Project Charter

Project Charter

A charter contains the business need, the product description, and major assumptions. See Box 1.

Now that the individual objectives have been recognized and the overall project scope is understood and has been agreed upon, it is time to prepare the project charter. On the whole, the project manager will capture the high-level objectives and the scope, and then add other pertinent high-level information so that a sponsor or customer can approve it. Often, the charter is the essential document required for project selection in the organization's project portfolio management process, in which this project would be compared to others in a cost/benefit sense and funded, if selected. Project selection models and techniques are outside the scope of this blog.

Project Charter Contents

The charter may sometimes be called by other names, such as the project initiation document (PID), scope baseline, or just contract (generally for external work). It may be created in many forms, such as a narrative document (most common), a fill-in-the-blank form (paper or software application), or spreadsheets for large financial justification.

The charter includes the why and what of the project processes discussed at the beginning of this section. It should contain brief statements (very brief - don't qualify every phrase!) about the following:

●  Objectives: What the desired outcomes are
●  Functions: Major features and/or processes
●  Performance: Generalized specifications
●  Constraints: Limitations of the environment
●  Scope: Boundaries of the project
●  Costs/benefits: Rough order of magnitude estimates

Be sure to answer the usual questions about a project that uninformed observers tend to ask: What is the reason for the project? Is it to seize an opportunity, solve a problem, increase revenues, decrease costs, or a combination of these? Be sure to have an answer for the usual newspaper reporter's questions: Who? What? Where? Why? When?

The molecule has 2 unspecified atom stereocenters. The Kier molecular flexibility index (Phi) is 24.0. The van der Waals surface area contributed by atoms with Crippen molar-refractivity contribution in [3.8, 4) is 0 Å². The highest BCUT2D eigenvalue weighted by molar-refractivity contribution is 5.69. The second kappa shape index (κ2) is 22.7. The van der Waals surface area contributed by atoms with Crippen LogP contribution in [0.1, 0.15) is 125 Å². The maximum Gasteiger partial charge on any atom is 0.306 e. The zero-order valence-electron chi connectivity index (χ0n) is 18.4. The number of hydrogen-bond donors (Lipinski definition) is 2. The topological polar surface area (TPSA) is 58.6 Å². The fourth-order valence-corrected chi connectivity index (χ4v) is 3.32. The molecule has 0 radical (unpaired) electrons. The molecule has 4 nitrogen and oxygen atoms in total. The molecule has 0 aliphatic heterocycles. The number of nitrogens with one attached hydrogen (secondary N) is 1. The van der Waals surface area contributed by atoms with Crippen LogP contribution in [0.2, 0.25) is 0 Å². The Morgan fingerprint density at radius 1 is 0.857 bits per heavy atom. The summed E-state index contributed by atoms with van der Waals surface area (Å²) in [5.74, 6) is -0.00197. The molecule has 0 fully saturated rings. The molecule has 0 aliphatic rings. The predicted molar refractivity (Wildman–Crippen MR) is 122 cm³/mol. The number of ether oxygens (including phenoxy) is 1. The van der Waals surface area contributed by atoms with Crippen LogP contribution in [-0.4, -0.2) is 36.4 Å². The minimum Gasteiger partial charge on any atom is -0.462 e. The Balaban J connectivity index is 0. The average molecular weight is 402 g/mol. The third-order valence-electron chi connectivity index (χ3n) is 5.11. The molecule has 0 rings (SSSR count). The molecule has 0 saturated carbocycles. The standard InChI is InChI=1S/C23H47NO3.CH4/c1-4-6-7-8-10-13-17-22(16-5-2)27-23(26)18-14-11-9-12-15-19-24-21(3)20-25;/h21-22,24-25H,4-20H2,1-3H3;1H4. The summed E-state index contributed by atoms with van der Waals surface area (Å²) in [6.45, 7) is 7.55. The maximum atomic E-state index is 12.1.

Normally, the charter is a short one- to three-page letter, memo, or email document - just enough to secure management or customer approval for the project. Sometimes the charter is labeled as the SPMP and uses its framework but contains only the sections pertinent to the selection process at this early point. Sometimes it is better to make it a separate document and merge it later because executives don't like to see large documents come their way (such as SPMPs with lots of extra sections, revision blocks and change control, specifications, appendices, etc.). Keep in mind that the purpose of the charter is to concisely represent the project at a high level, to get management approval and support (and a signature). From there, you can flesh out the rest of the project planning because you will have the authority of approved sponsorship (and funding).


project scope, project process, spmp, project charter
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